1Q84 Books 1, 2 And 3

Front Cover
Random House, Oct 25, 2011 - Fiction - 944 pages
157 Reviews
The year is 1984. Aomame sits in a taxi on the expressway in Tokyo. Her work is not the kind which can be discussed in public but she is in a hurry to carry out an assignment and, with the traffic at a stand-still, the driver proposes a solution. She agrees, but as a result of her actions starts to feel increasingly detached from the real world. She has been on a top-secret mission, and her next job will lead her to encounter the apparently superhuman founder of a religious cult. Meanwhile, Tengo is leading a nondescript life but wishes to become a writer. He inadvertently becomes involved in a strange affair surrounding a literary prize to which a mysterious seventeen-year-old girl has submitted her remarkable first novel. It seems to be based on her own experiences and moves readers in unusual ways. Can her story really be true? Both Aomame and Tengo notice that the world has grown strange; both realise that they are indispensable to each other. While their stories influence one another, at times by accident and at times intentionally, the two come closer and closer to intertwining.

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LibraryThing Review

User Review  - apokoliptian - LibraryThing

While I really loved the first and second books, with their suspense and development, the first part of the third book left me cold because it is basically a recap. Later, reading about the ... Read full review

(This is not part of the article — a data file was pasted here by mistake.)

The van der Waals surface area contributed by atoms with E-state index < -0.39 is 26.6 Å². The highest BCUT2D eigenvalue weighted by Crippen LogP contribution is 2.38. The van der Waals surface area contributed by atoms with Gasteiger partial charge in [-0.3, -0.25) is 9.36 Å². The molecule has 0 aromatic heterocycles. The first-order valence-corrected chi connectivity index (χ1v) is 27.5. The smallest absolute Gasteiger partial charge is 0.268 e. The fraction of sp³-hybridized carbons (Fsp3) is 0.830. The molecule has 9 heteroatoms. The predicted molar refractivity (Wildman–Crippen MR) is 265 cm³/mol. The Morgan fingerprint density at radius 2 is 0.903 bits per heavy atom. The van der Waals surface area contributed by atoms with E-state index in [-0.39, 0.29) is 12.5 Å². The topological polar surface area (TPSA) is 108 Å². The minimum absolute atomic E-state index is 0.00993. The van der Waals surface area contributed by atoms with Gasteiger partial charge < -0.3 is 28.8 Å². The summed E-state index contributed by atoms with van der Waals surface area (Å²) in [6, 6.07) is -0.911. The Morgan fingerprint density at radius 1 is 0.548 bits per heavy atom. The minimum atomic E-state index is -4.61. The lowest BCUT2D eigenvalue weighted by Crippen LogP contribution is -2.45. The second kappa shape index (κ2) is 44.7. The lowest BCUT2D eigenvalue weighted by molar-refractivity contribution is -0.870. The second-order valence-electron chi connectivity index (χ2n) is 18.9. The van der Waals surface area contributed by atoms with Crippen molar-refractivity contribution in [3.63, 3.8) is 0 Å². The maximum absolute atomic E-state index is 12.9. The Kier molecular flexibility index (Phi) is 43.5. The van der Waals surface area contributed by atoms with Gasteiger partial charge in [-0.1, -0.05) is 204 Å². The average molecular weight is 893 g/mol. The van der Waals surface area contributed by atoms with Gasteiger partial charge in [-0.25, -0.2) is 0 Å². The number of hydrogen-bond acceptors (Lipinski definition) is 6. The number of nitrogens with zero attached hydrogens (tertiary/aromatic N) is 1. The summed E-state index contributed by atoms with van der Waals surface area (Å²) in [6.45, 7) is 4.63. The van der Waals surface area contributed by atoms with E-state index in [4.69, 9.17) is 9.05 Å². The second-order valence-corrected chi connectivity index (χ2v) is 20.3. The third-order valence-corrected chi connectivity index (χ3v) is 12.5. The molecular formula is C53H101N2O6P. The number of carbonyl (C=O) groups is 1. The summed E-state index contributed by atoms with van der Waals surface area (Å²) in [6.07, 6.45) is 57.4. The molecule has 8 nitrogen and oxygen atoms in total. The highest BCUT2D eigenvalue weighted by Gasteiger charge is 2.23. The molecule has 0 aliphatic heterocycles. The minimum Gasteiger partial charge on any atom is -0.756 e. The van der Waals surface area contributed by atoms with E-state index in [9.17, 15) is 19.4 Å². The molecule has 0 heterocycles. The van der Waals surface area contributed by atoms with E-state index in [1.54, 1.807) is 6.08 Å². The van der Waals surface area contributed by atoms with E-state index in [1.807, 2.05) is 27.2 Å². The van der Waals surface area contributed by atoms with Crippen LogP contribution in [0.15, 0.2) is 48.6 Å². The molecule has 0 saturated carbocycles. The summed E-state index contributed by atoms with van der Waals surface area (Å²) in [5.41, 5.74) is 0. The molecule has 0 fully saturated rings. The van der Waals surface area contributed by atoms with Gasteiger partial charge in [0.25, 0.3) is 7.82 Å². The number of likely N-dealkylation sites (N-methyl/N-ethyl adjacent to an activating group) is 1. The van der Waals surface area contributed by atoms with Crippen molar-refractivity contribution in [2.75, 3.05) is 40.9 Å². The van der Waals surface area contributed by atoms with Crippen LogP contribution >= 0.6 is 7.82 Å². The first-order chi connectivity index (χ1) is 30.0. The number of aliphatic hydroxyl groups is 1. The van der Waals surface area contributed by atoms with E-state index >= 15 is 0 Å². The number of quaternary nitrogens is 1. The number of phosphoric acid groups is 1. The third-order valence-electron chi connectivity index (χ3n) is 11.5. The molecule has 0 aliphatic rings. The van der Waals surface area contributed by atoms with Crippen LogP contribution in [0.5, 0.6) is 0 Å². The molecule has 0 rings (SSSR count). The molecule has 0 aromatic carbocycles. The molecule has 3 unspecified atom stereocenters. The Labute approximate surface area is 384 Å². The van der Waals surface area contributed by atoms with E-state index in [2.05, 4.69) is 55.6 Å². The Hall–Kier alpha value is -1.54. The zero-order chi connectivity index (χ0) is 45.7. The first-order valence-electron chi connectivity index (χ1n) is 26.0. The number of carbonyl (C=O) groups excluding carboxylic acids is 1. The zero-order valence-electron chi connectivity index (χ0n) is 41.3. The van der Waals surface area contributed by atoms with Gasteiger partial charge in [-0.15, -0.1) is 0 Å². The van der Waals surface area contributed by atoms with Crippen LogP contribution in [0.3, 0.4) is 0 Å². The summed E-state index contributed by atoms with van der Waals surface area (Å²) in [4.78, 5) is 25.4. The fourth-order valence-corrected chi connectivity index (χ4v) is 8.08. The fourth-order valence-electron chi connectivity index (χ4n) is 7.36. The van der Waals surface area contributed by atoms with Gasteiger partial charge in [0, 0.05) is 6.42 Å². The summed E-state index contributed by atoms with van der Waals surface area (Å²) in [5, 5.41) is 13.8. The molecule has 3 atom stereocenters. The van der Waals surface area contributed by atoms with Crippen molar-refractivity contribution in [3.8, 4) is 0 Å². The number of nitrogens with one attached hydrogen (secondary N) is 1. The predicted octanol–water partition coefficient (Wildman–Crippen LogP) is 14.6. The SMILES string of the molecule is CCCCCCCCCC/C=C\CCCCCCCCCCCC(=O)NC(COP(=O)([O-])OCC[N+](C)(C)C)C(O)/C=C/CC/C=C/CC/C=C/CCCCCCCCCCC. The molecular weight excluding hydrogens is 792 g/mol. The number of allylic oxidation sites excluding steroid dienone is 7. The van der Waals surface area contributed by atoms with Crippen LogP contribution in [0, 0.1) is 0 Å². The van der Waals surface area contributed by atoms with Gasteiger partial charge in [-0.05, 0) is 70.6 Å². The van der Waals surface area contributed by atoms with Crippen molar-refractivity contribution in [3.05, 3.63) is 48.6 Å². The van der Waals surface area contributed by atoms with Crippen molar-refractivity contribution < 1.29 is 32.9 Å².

LibraryThing Review

User Review  - CarmenMilligan - LibraryThing

Even though I put this one down, I am giving it 2 looks because I did read to page 223 before deciding to abandon it. Interestingly enough, I asked fellow reader Sarah if she had read it, and she told ... Read full review

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About the author (2011)

Haruki Murakami was born on January 12, 1949 in Kyoto, Japan and studied at Tokyo's Waseda University. He opened a coffeehouse/jazz bar in the capital called Peter Cat with his wife. He became a full-time author following the publication of his first novel, Hear the Wind Sing, in 1979. He writes both fiction and non-fiction works. His fiction works include Norwegian Wood, Colorless Tsukuru Tazaki and His Years of Pilgrimage, The Strange Library, and Men Without Women. Several of his stories have been adapted for the stage and as films. His nonfiction works include What I Talk About When I Talk About Running. He has received numerous literary awards including the Franz Kafka Prize for Kafka on the Shore, the Yomiuri Prize for The Wind-Up Bird Chronicle, and the Jerusalem Prize. He has translated into Japanese literature written by F. Scott Fitzgerald, Raymond Carver, Truman Capote, John Irving, and Paul Theroux.

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